A review of Fate Equals Not Destiny

Creator: Dawnie-Chan

Available in print from: Etsy

Read online: Tapas


It’s been a while since I read any comics by some UK talent. You’ll find a variety of reviews of small press comics from the UK here on this site, particularly those you’ll notice have a certain Japanese influence. There used to be a lot more such reviews on this site in the past but I’ve removed reviews over the years pertaining to comics which no longer exist anywhere online, or offline. But anyway here’s one I liked and decided to write a review for.


The closest comparison I could draw in terms of outlook and plot is Yu Yu Hakusho, Touhou, Shaman King, that kind of thing. The story seems to borrow elements of various spiritual practices and constructs and isn’t strictly limited to Shinto despite being clearly influenced by it.

Character designs, I love the overall style of the characters, the character designs are also kind of cute. Expect shoujo goodness and EGL.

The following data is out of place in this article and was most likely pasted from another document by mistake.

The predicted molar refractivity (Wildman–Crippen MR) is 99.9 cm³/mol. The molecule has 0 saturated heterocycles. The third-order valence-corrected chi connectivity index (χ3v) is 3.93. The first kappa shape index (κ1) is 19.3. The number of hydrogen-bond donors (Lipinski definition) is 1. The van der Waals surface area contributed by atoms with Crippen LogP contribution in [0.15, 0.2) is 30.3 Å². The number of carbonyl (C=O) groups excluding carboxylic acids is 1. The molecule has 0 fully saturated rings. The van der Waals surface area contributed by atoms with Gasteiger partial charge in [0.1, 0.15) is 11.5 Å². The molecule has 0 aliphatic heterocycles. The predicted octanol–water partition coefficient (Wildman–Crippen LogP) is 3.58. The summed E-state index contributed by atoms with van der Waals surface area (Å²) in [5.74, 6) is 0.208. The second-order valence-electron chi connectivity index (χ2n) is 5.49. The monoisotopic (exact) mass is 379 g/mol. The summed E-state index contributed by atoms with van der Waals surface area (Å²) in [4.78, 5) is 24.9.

The protagonist protagonist dies early on in the story, but the reaper gives her a miss because even in the after life you can’t get the staff, so our protagonist ends up being recruited as a shinigami in Asgard (note the norse/shinto thing), her purpose from then on is to go collect the souls of the dead, the thing they forgot to do for her and the (after)life goes on.


I noticed a number of typographical errors throughout the pages.

The artwork of Fate Equals Not Destiny is a decent effort, and the art shows improvement over time, the covers and stand alone artwork look particularly good. The comic itself seems to have been created one page at a time over a number of years, this is not unexpected as drawing comics is a time consuming hobby in a world where we have less and less free time.

Fate equals not destiny is a work in progress with at least one completed volume in print so far with things likely to continue updating one page at a time into the future. It’s nice to look at, and covers some well known archetypes in manga while trying to do it’s own thing. But perhaps more than that this comic is a reminder to all those who create comics is that it’s never too late to start, and perhaps that sometimes the best way to approach it is simply one page at a time, day after day, year after year you have something to show for your effort.


Review by ukmangaxl.com